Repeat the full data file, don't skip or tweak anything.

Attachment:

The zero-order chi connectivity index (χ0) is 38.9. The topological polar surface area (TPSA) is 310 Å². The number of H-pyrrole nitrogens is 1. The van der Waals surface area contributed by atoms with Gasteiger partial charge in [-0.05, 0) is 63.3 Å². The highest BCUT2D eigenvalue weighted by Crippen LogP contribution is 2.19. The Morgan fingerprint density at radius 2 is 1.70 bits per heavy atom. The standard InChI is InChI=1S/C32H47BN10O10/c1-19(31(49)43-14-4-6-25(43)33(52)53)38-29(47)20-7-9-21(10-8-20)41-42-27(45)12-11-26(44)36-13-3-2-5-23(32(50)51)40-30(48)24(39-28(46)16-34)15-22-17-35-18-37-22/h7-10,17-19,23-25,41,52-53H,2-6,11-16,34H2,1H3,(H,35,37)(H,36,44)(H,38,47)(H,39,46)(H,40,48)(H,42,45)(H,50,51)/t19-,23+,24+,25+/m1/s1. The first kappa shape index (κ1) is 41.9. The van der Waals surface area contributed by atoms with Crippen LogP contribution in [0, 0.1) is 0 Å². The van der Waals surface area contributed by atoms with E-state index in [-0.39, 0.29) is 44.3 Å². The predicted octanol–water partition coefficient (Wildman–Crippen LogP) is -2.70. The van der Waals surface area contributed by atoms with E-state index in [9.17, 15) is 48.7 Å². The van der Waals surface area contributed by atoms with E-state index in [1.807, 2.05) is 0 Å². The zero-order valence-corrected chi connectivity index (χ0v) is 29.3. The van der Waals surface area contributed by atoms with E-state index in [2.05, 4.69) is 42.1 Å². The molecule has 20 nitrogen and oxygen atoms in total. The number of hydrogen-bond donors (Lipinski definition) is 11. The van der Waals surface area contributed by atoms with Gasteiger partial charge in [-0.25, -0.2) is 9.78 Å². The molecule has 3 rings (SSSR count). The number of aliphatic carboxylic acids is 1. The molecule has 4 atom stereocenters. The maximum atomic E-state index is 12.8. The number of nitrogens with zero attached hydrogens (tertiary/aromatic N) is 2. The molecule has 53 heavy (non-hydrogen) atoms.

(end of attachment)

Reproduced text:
The zero-order chi connectivity index (χ0) is 38.9. The topological polar surface area (TPSA) is 310 Å². The number of H-pyrrole nitrogens is 1. The van der Waals surface area contributed by atoms with Gasteiger partial charge in [-0.05, 0) is 63.3 Å². The highest BCUT2D eigenvalue weighted by Crippen LogP contribution is 2.19. The Morgan fingerprint density at radius 2 is 1.70 bits per heavy atom. The standard InChI is InChI=1S/C32H47BN10O10/c1-19(31(49)43-14-4-6-25(43)33(52)53)38-29(47)20-7-9-21(10-8-20)41-42-27(45)12-11-26(44)36-13-3-2-5-23(32(50)51)40-30(48)24(39-28(46)16-34)15-22-17-35-18-37-22/h7-10,17-19,23-25,41,52-53H,2-6,11-16,34H2,1H3,(H,35,37)(H,36,44)(H,38,47)(H,39,46)(H,40,48)(H,42,45)(H,50,51)/t19-,23+,24+,25+/m1/s1. The first kappa shape index (κ1) is 41.9. The van der Waals surface area contributed by atoms with Crippen LogP contribution in [0, 0.1) is 0 Å². The van der Waals surface area contributed by atoms with E-state index in [-0.39, 0.29) is 44.3 Å². The predicted octanol–water partition coefficient (Wildman–Crippen LogP) is -2.70. The van der Waals surface area contributed by atoms with E-state index in [9.17, 15) is 48.7 Å². The van der Waals surface area contributed by atoms with E-state index in [1.807, 2.05) is 0 Å². The zero-order valence-corrected chi connectivity index (χ0v) is 29.3. The van der Waals surface area contributed by atoms with E-state index in [2.05, 4.69) is 42.1 Å². The molecule has 20 nitrogen and oxygen atoms in total. The number of hydrogen-bond donors (Lipinski definition) is 11. The van der Waals surface area contributed by atoms with Gasteiger partial charge in [-0.25, -0.2) is 9.78 Å². The molecule has 3 rings (SSSR count). The number of aliphatic carboxylic acids is 1. The molecule has 4 atom stereocenters. The maximum atomic E-state index is 12.8. The number of nitrogens with zero attached hydrogens (tertiary/aromatic N) is 2. The molecule has 53 heavy (non-hydrogen) atoms.